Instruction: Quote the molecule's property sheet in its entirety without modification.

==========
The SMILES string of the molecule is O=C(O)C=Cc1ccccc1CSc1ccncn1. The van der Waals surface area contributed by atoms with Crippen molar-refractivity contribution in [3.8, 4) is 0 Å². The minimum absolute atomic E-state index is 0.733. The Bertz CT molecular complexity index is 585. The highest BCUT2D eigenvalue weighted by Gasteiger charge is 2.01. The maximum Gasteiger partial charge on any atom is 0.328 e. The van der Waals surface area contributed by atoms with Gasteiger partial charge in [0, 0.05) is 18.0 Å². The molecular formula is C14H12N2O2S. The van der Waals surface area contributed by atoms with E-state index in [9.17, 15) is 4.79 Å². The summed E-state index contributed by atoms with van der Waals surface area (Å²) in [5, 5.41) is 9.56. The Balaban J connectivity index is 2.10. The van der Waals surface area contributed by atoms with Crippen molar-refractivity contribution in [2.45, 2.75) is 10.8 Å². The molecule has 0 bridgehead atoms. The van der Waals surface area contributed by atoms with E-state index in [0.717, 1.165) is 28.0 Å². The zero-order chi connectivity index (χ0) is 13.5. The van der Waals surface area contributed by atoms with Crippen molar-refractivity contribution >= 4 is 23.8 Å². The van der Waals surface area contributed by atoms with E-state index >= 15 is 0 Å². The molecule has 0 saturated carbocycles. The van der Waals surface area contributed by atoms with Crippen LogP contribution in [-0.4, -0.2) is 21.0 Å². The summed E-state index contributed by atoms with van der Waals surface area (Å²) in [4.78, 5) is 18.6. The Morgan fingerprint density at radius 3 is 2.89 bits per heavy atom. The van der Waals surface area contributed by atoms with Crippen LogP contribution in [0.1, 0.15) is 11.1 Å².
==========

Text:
The SMILES string of the molecule is O=C(O)C=Cc1ccccc1CSc1ccncn1. The van der Waals surface area contributed by atoms with Crippen molar-refractivity contribution in [3.8, 4) is 0 Å². The minimum absolute atomic E-state index is 0.733. The Bertz CT molecular complexity index is 585. The highest BCUT2D eigenvalue weighted by Gasteiger charge is 2.01. The maximum Gasteiger partial charge on any atom is 0.328 e. The van der Waals surface area contributed by atoms with Gasteiger partial charge in [0, 0.05) is 18.0 Å². The molecular formula is C14H12N2O2S. The van der Waals surface area contributed by atoms with E-state index in [9.17, 15) is 4.79 Å². The summed E-state index contributed by atoms with van der Waals surface area (Å²) in [5, 5.41) is 9.56. The Balaban J connectivity index is 2.10. The van der Waals surface area contributed by atoms with Crippen molar-refractivity contribution in [2.45, 2.75) is 10.8 Å². The molecule has 0 bridgehead atoms. The van der Waals surface area contributed by atoms with E-state index in [0.717, 1.165) is 28.0 Å². The zero-order chi connectivity index (χ0) is 13.5. The van der Waals surface area contributed by atoms with Crippen molar-refractivity contribution >= 4 is 23.8 Å². The van der Waals surface area contributed by atoms with E-state index >= 15 is 0 Å². The molecule has 0 saturated carbocycles. The van der Waals surface area contributed by atoms with Crippen LogP contribution in [-0.4, -0.2) is 21.0 Å². The summed E-state index contributed by atoms with van der Waals surface area (Å²) in [4.78, 5) is 18.6. The Morgan fingerprint density at radius 3 is 2.89 bits per heavy atom. The van der Waals surface area contributed by atoms with Crippen LogP contribution in [0.1, 0.15) is 11.1 Å².